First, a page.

Elgin Mayor Says Plans To Reopen Sherman Hospital As COVID-19 Overflow Facility On Hold

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CHICAGO (WBBM NEWSRADIO) -- A northwest suburban mayor said an old hospital that was set up to handle COVID-19 overflow patients is ready if needed, but for the time being, anyway, will not be put to use. 

The city of Elgin said on its website that the old Sherman Hospital is not going to be open to COVID-19 patients are earlier planned. The decision on whether to open will be made in the coming weeks depending upon regional needs.

Elgin Mayor Dave Kaptain told the Elgin Courier News that the city was told last week by the U.S. Army Corps of Engineers that plans to use the facility are on hold.

The former Sherman Hospital in Elgin is one of three former Chicago-area hospitals that the Army Corps of Engineers configured for use, should area hospitals become too full with COVID-19 patients. 

Gov. J.B. Pritzker also mentioned the decision in a Saturday media briefing, when he announced similar facilities at the former Westlake Hospital in Melrose Park and MetroSouth Medical Center in Blue Island would also be put on hold for patient use.

“We’re making them ready so they’re in a kind of state of readiness,” Pritzker said, “but not turned on yet because it does not appear, at least at the moment, that we need them in the near future.”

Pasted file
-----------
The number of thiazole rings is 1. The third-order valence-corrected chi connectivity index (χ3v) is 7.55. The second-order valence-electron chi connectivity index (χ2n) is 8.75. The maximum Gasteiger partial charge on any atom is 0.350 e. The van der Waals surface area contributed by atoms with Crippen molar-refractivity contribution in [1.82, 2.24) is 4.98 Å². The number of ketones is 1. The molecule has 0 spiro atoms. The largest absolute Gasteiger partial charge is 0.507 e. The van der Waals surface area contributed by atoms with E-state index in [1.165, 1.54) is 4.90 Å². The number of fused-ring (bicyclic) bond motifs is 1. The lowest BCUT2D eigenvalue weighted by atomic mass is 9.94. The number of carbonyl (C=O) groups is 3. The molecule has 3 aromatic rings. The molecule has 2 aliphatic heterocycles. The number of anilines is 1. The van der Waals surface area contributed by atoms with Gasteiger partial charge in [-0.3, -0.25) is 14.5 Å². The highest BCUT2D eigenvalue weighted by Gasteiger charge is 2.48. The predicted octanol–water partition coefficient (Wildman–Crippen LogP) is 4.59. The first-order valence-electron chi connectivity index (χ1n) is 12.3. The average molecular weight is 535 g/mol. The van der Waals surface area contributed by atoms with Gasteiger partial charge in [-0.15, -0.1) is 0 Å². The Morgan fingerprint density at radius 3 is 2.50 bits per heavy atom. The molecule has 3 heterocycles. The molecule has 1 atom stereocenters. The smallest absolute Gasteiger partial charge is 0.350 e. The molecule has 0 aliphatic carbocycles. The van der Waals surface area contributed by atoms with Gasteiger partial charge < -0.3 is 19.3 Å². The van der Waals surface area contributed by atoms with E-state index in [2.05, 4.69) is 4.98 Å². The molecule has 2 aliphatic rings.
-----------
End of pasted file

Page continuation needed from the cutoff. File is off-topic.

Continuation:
The Army Corps of Engineers readied Sherman Hospital for as many as 275 patients. And while the hospital is ready, the need has not materialized Elgin Mayor Dave Kaptain said.

He told the Elgin Courier News, however, that furniture that was going to be put in the facility is not, for now. 

"You prepare for the worst and hope for the best. And I think this is where it’s at,” he said.

Kaptain said he saw the decision to delay the opening as a positive in that it may signal the state’s social distancing guidelines and stay-at-home order have successfully slowed the spread of COVID-19. According to the Illinois Department of Health, 72 percent of ICU beds and 37 percent of ventilators were in use at northwest suburban hospitals over the weekend.

“I think it’s a good thing,” Kaptain said. "Everybody should have that attitude that I don’t want to be in there, I don’t want my friends in one of those rooms.”

If opened, the overflow facility would be used by non-acute hospital patients and possibly non-acute COVID-19 patients not requiring an ICU bed or other urgent care.